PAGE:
Guinea Pig Care
Guinea Pigs make excellent pets. Guinea Pigs come in a variety of colors, markings and coat types. The more common varieties include American breeds (short, smooth-hair), Abbyssinians (short-haired with “whorls” in their coat), and Peruvians (long-haired with a coat that parts down the center of the back).
Guinea Pigs should have a minimum of two square feet in its cage. Never house a guinea pig in a cage with a wire bottom! Guinea pigs can very easily get their feet caught in the wire mesh, and break their limbs. A cage with a removable bottom pan is perfect. It makes cage cleaning very easy. Cages with a hinged top are easier to manage. Large Aquariums can be used as cages, but they are more difficult to clean and provide less air circulation. Make sure you have a well ventilated wire top. A water bottle with a metal spout is best. The food dish should be heavy (ceramic), so that it can’t be tipped over or one that mounts on the side of the cage. You may want to purchase a hay rack, especially if you use hay as your bedding. The rack will prevent the hay from becoming soiled by urine and droppings. Rocks, bricks and tubes can be used. The rock and brick will help keep the claws trimmed. They also provide hiding places. Any wooden toys for a parrot are suitable for a guinea pig.
The bedding should provide your guinea pig with a soft surface to walk and sleep on, as well as provide insulation and warmth. Hay, aspen and dust free wood shavings are appropriate beddings. Do not use cedar shavings. The essential oils can lead to respiratory disease.
Guinea Pigs are herbivorous. Feed only fresh foods. All guinea pigs need water to survive. Though they can obtain a large portion of their water from fresh fruits, vegetables and greens, they will still require water from a water bottle to stay healthy. Hay is the mainstay of every guinea pig’s diet. Though guinea pig pellets do contain hay, it is not in sufficient quantity to keep your guinea pig healthy. You guinea pig must have a fresh supply of hay every day in order to keep its digestive system regular, and as a general rule, you should allow your guinea pig to have as much hay as it will eat. Guinea pig pellets will provide your guinea pig with the proper balance of vitamins (save for Vitamin C), minerals and other nutrients. Guinea pigs will eat many kinds of fruits, vegetables and fresh greens. By supplementing your pig’s diet with them, you will keep your guinea pig happy, as they may become bored with eating only pellets and hay. And, many fruits and vegetables are sources of vitamin C, providing a natural way to meet your guinea pig’s daily requirement.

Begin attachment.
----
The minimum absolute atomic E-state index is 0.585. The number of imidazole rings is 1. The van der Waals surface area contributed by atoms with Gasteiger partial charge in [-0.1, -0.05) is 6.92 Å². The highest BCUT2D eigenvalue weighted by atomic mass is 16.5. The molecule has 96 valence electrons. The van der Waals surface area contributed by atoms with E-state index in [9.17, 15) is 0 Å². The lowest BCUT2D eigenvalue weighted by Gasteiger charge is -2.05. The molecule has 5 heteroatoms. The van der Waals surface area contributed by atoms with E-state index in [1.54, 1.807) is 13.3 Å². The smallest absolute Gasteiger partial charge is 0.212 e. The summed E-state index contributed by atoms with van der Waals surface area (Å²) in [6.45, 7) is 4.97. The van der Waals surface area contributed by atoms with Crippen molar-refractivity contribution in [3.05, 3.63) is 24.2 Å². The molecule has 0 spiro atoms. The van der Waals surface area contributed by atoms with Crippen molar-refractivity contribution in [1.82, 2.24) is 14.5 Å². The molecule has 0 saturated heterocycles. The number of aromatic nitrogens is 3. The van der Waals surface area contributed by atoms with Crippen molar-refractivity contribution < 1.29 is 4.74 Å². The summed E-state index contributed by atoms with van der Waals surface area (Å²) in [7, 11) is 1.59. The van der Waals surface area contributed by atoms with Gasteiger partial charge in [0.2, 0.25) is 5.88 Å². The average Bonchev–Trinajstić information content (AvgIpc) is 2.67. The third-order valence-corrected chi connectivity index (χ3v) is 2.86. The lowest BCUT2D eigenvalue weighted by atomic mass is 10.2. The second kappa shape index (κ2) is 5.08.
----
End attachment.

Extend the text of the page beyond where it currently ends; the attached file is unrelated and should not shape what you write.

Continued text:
Recommended fresh foods are apples, bananas, bread (slightly stale & crunchy, but not moldy), broccoli, carrot greens, carrots and baby carrots, celery (cut into small pieces first), cilantro, cucumber, dandelion greens, grass, green & red bell peppers, green leaf & romaine lettuce, kale, kiwi, mustard greens, oats, oranges, parsley, raspberries, spinach and tomatoes.
Foods to avoid are long celery stalks (the “strings” in celery are difficult to digest), iceberg lettuce (high in nitrates, no nutritional value), any shelled nuts or seeds (guinea pigs can choke on the shell fragments), raw beans (poisonous) and rhubarb (extremely poisonous).
If you add a vitamin supplement to the drinking water, make sure you scrub the bottle out every day. Fresh water daily!!
The chlorine in tap water can actually inactivate ascorbic acid. Vitamin C can be obtained by giving your guinea pig an orange slice.
Diseases & Health Issues
If your guinea pig is having trouble walking, it could be a symptom of scurvy, which is caused by a vitamin C deficiency. You should make sure that your guinea pig is getting at least 10 mg of vitamin C a day to prevent scurvy. If the condition develops, you will need to go see your vet; the guinea pig may need an immediate source of vitamin C, possibly by injection.
Excessive Tooth Length
The guinea pig’s teeth are usually worn down naturally by eating hard foods. If your guinea pig’s diet is too soft, its may grow to excessive lengths. It is best to have the teeth trimmed back. Until then, you may have to syringe-feed your guinea pig if he or she can’t eat on his or her own.
Heatstroke typically occurs when a guinea pig is housed in a cage with insufficient ventilation, or when they are caught out in direct sunlight for too long. It can also occur on extremely hot summer days, even if the cavy isn’t in the sun. Typically, a guinea pig with heatstroke will have a chest that is wet from saliva. It may also run excitedly back and forth, while panting and trembling all over.
Stiffness & Lameness
Guinea pigs are very sensitive to Vitamin E deficiency also. Signs are stiffness, lameness and refusal to move. Their diet should provide Vitamin E (3.5 mg./100 gr. body weight per day)